The idle ramblings of a Jack of some trades, Master of none

Jun 29, 2008

Silk Road Stories

It has been said by various great people (such as, ahem, myself) that India's history is not so much written record as archaeological artefact. There is not a lot of written material of Indian origin that has survived the ages for several reasons - climate-induced destruction, a cyclical belief in life and renewal that led to a wholesale purge of archives when a new dynasty came to power, and a lack of sense of history unlike the Arabs and Chinese. On the other hand, we have much to be grateful to these same Arabs and Chinese. They kept superb records, many of which have survived to this day. Among the finest are those from Dunhuang on the old Silk Route, presently in Gansu Province in China, but in its heyday, under the nominal suzerainty of Tibet at one time, China in another, Uighur warlords at a third.

In a deep cave system in this wondrous town of magic and mystery were found delightful paintings and subtle art. Even more startlingly, there were also almost 40,000 manuscripts dating from 200 BC, scrolls of every type, Manichaean prayers, Sogdian letters, model epistles by officials in the Etiquette Bureau, loan contracts, poems, educational primers, legal suits, medical prescriptions, bawdy tales, imperial decrees. 1

Originally discovered in 1900 (eight centuries after they were, for some reason, sealed up) by the time Sir Aurel Stein got to them seven years later, they had been steadily pillaged by local officials, sold by the cartload to anyone who was willing to pay a small coin. Luckily for posterity, Stein managed to collect the majority of them; in an age of archaeological piracy, he was notably circumspect and methodical, indicating precisely in what condition and where he had found any artefacts. An antique by itself is of little use - its location in relation to its surroundings is what provides context and information. This was something Stein recognised and strove to provide even when he was despoiling ruins and ancient archives.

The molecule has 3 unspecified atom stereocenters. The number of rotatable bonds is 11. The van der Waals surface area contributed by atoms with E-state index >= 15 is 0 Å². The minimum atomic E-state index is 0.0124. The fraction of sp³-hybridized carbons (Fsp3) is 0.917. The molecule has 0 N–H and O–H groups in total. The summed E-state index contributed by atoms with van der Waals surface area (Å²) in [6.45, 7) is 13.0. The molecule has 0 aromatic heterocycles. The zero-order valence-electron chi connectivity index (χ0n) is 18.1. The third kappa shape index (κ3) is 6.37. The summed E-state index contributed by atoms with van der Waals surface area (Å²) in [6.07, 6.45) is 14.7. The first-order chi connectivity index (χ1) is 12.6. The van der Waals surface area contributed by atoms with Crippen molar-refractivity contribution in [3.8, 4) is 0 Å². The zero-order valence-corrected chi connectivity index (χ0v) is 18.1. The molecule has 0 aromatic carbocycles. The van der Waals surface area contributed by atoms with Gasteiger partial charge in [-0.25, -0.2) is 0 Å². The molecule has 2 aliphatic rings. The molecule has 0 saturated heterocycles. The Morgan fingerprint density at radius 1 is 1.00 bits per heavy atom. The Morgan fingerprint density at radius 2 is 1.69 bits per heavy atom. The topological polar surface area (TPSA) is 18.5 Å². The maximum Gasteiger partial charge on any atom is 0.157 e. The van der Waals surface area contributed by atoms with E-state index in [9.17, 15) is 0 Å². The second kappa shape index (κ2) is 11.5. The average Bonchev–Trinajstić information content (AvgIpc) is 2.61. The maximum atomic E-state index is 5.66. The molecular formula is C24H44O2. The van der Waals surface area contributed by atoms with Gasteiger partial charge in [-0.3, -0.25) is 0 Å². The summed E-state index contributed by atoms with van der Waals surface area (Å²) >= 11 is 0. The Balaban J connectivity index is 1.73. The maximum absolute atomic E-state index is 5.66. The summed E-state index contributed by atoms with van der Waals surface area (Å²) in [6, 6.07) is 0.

While the major trunks of the Silk road went East to West, from China to Araby, there was notable traffic to and from India as well. Not only spices and precious stones, but also science and faith spread out of the subcontinent into the steppes and deserts of Serindia. In Aurel Stein's words

The geographical limits ... comprise practically the whole of that vast drainageless belt between the Pamirs in the west and the Pacific watershed in the east, which for close on a thousand years, formed the special meeting ground of Chinese civilisation, introduced by trade and political penetration, and of Indian culture, propagated by Buddhism.

What were the aspects of Indian civilisation that went north? Well, there was classical dance and musical drama, co-opted and embellished by the damsels of Kucha. There were fineries of art, jewellery, ivory, aphrodisiacs and incense. There was startling medical technology, such as cataract surgery. Arcane philosophy and mathematics and astronomy wound its way up into the rooftop of the world via Taxila. The famed twelve-year cycle of the almanac of animals, popular today throughout the Orient, was an Indian device. The kharoshti script, first used to write Sanskrit and Prakrit and Gandharan, was here adapted for Central Asian tongues. But the jewel of culture that had the greatest influence on the lives and fortunes of the northern peoples was, of course, Buddhism.

Dance and Drama

Kucha, a Chinese garrison town north of the Taklamakan, was ruled by a king who lived in a palace of gold from the Tienshan and jade from Khotan. As a Buddhist, he ensured that monks had a pride of place in his realm. The brotherhood ruled the markets, selling everything spiritual and temporal. For a consideration, one might obtain the finest prayers, the subtlest cures, and the most potent charms.